To understand the kinds of things we're up against, let's begin with a few facts (and sentences) lifted from the May-June Mother Jones article by Julia Whitty on the sixth mass extinction.
After a die-off -- the previous five in the past 400 million years or so each wiped out between 50 and 95 percent of all the life of the day -- it takes 10 million years before biological diversity even begins to approach the level that existed before the die-off. That's a long time!
The current causes of extinction -- "habitat degradation, overexploitation, agricultural monocultures, human-borne invasive species, human-induced climate change" -- in short, capitalism, are accelerating into the 21st century. (I use "capitalism" as shorthand for the system of production and investment based on private profits that has wildly increased world material consumption, and is often referred to euphemistically as "industrialism". Now that the Soviet Union is no longer in the picture, we need not be concerned with the ecological burden of the "state capitalist" system whereby "private profits" were in the hands of the state managers.)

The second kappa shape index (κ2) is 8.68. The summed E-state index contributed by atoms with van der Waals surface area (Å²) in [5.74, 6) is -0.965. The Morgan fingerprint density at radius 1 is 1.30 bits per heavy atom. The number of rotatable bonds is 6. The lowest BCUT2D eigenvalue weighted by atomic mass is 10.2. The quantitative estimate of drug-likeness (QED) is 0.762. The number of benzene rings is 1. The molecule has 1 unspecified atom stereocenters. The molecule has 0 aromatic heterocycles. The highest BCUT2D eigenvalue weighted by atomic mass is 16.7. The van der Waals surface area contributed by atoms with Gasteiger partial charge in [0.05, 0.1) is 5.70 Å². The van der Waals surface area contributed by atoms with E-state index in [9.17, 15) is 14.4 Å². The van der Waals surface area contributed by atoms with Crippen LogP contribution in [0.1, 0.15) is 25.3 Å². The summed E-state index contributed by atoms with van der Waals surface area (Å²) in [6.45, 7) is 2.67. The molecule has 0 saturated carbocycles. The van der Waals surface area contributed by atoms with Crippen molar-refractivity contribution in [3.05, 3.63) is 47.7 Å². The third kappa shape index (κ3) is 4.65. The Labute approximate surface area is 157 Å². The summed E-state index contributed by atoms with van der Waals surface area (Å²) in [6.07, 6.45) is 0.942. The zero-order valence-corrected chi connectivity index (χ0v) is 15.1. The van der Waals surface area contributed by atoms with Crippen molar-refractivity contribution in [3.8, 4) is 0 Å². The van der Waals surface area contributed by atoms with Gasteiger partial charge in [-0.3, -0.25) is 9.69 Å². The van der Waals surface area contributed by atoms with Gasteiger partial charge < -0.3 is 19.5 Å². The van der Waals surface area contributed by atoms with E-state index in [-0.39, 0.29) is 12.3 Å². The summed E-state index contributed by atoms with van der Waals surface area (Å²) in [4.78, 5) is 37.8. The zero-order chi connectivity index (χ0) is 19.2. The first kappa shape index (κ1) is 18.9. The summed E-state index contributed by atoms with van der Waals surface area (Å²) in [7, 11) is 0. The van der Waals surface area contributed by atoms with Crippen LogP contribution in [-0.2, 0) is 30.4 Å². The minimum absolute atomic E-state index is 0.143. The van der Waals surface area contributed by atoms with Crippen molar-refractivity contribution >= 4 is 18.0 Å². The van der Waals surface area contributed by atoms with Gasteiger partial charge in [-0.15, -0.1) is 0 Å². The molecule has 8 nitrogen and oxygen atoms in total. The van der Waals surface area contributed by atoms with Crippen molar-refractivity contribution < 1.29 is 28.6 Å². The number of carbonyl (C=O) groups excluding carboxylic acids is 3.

Fully 40% of examined species are in danger, including 1 in 4 mammals, 1 in 8 birds, 1 in 3 amphibians, and 1 in 3 conifers and other gymnosperms. (And remember, certain "keystone species" influence and support a myriad of plants and animals. Army ants, for instance, are known to support 100 other species, from beetles to birds.)
According to E.O. Wison, (oddly enough, a great believer in the corporate enterprise) our current course will lead to the extinction of half of all plant and animal species by the year 2100. Wilson also estimates the current rate of extinction at 1,000 to 10,000 times the background rate. No wonder then that seven out of ten biologists believe mass extinction poses a more serious environmental problem than global warming!
Unlike other critics I cannot take solace in the fact that life will continue long after we're gone. You know, the type of "deep ecology thinker" who pines for a human-free planet or the Buddhist "sage" who revels in existential bliss. I want to do what I can to save the life we have right now.